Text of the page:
The blog "Pistrina Liturgica" has not been on speaking terms with logic and reason for quite some time.
On April 22, 2013, I put up a post entitled "An Underhanded Accusation" in response to Pistrina Liturgica's (hereinafter "PL") contention that ordinations conferred with one hand are dubious. They name call Traditional clerics, in particular, Fr. Anthony Cekada and Bishop Daniel Dolan, the latter whom they refer to as "One Hand Dan" due to his alleged priestly ordination in which Archbishop Lefebvre used only one hand.
I challenged them to refute point by point Fr. Cekada's article "The Validity of Ordination Conferred with One Hand" which can be found at www.traditionalmass.org. They took me up on my challenge, putting out a series of posts intended to refute Fr. Cekada. They failed. I will examine each of their counter arguments and show why they have been "weighed and found wanting." Before reading the rest of this post, I suggest that my readers first read my post of April 22, referenced above, to get the background on this controversy.
- The Use Of One Hand is Still Unproven
"Fr. Cekada talks about the "supposed" use of one hand by Archbishop Lefebvre. It is not admitted that this actually happened. Is there a video or pictures of the ordination? Eyewitness testimony by those who were there taken under oath? Why are not the other dozen or so priests referred to as "One Hand"? Moreover, why would the Archbishop, who was trained, ordained and consecrated all well before Vatican II used only one hand and only that one time? Didn't he know it was "dubious"? Wouldn't he conditionally re-ordain those affected if it was brought to his attention, as it asserted (without proof) that Fr. Dolan was well known by this moniker since his ordination? The "fact" of using one hand is certainly not proven, and the burden of proof lies with those claiming a defect as a Sacrament is presumed valid whenever a properly trained priest or bishop sets out to confer it."
PL has not come forth with any claim of video or photographic evidence. They have not produced an admission by Bishop Dolan. They have have no eyewitness testimony taken under oath. They have only two arguments set forth as alleged "proof."
- The letter of the SSPV priests of 9/21/90 asking then-Fr. Dolan to refrain from any priestly functions because there is a doubt about one handed ordination. This letter was written AFTER he left the SSPV, an organization which hols as invalid any and all ordinations which descend through the episcopal lineage of Archbishop Thuc. They even deny communion to those who attend the Masses of the CMRI, and others who derive their orders from Thuc. There are several salient points that need to be said about this letter and the SSPV.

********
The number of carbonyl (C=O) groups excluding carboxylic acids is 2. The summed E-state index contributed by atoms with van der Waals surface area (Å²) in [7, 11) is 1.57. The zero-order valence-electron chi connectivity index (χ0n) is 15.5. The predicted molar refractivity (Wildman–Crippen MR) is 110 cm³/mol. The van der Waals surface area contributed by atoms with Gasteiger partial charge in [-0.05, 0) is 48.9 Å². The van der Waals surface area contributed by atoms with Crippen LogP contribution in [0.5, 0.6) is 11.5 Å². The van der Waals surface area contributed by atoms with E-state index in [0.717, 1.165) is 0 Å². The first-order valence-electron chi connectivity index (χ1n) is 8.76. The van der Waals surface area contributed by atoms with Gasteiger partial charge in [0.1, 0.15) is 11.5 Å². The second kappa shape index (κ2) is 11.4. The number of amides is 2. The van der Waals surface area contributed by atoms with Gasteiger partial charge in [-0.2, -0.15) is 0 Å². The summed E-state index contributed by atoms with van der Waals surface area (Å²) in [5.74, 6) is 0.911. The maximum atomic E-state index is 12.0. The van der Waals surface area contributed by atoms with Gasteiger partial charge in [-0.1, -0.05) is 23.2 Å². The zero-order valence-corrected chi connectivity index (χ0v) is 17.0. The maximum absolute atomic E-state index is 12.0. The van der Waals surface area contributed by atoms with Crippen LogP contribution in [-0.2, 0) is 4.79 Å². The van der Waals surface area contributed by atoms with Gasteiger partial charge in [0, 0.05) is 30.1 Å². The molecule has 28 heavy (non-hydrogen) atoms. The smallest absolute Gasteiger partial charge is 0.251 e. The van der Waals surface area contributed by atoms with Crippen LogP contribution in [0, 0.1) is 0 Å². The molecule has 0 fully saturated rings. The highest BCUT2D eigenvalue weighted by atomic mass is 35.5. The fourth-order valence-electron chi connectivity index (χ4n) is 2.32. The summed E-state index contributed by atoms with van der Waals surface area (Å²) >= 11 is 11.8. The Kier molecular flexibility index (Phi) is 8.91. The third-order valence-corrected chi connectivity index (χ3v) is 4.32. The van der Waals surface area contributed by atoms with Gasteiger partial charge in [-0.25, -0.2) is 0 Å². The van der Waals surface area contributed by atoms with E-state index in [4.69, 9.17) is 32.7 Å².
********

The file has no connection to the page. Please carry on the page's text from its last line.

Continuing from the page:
(b) None of the priests who signed claim to have been at the ordination and witnessed it first hand (no pun intended). At least one priest, (now Bp.) Donald Sanborn, retracted his signature.
(c) What about the other priests ordained alongside Dolan? Were they all ordained with only one hand? How do they know if they weren't there and no one has photographic evidence? Why didn't they track down the other priests at that ceremony and ask them to all get conditional re-ordination?
(d) At least one SSPV priest I spoke to said he had doubt about the episcopal consecration of Richard Williamson because some of them watched the video and only saw the Archbishop impose one hand! When I asked if they could clearly see whether Bishop Antonio de Castro-Mayer (co-consecrator) imposed only one hand, he quickly changed the topic!
(e) It seems fairly clear the letter was written with someone who had an ax to grind, and they have no proof of a one handed ordination for Dolan, anymore than they have proof of one handed consecration for Williamson (and at least a video exists for that ceremony!).
(f) Why would Archbishop Lefebvre (trained well before Vatican II) use only one hand if it was dubious? Wouldn't he stop those priests and re-ordain them conditionally? Dolan was with the SSPX for about seven (7) full years before he left to form the SSPV and in all that time the Archbishop never caught and rectified his alleged gaffe?
- The next argument from PL for "proof" of a one handed ordination would be funny if not so pathetic: Bishop Dolan should have issued an unequivical, vigorous public denial in 1990 when the allegation was made(See footnote #1 to part one of PL's post on the subject). I see, because someone does not loudly denounce something it must be true? What if his strenuous denial was a lie? Must all unequivical, public denials be accorded apodictic certainty?
(b) Likewise, Bp. Dolan may not have wanted to draw attention to something he believed didn't matter anyway, because even if true it would not affect the validity of his orders.
(c) Archbishop Lefebvre never issued an unequivocal, vigorous public denial that his ordaining and consecrating bishop was a Freemason. Therefore we have proven Lienart's Masonic membership?
(d) The SSPV has never responded to Fr. Cekada's contention that the ordinations of Frs. Baumberger and Greenwell were dubious. In speaking with one of these priests, I think Fr. Cekada got it wrong--just like his take on the Schiavo case---but the SSPV chose not to give it anymore publicity. They were prudent, I believe, in so doing. However, in PL-land, the doubt must exist due to lack of unequivocal, public denial. I could go on, but there is no need to belabor the obvious.
2. Reading Sacramentum Ordinis With A "Feeneyite Hermenutic"
PL has this to say about Pope Pius XII's Apostolic Constitution on Holy Orders Sacarmentum Ordinis: "Sacramentum Ordinis is so clear that it is sui ipsius interpres -- it interprets itself. If any birdbrain were to have a problem with the straight-forward text, the solution would come from internal evidence by means of intra-textual analysis."
This is exactly how Feeneyites approach Trent's decrees on Baptism, and even the decision of the Holy Office in 1949.
The Council of Trent infallibly decreed:
Canon 2. If anyone says that true and natural water is not necessary for baptism and thus twists into some metaphor the words of our Lord Jesus Christ:
Unless a man be born again of water and the Holy Ghost, let him be anathema.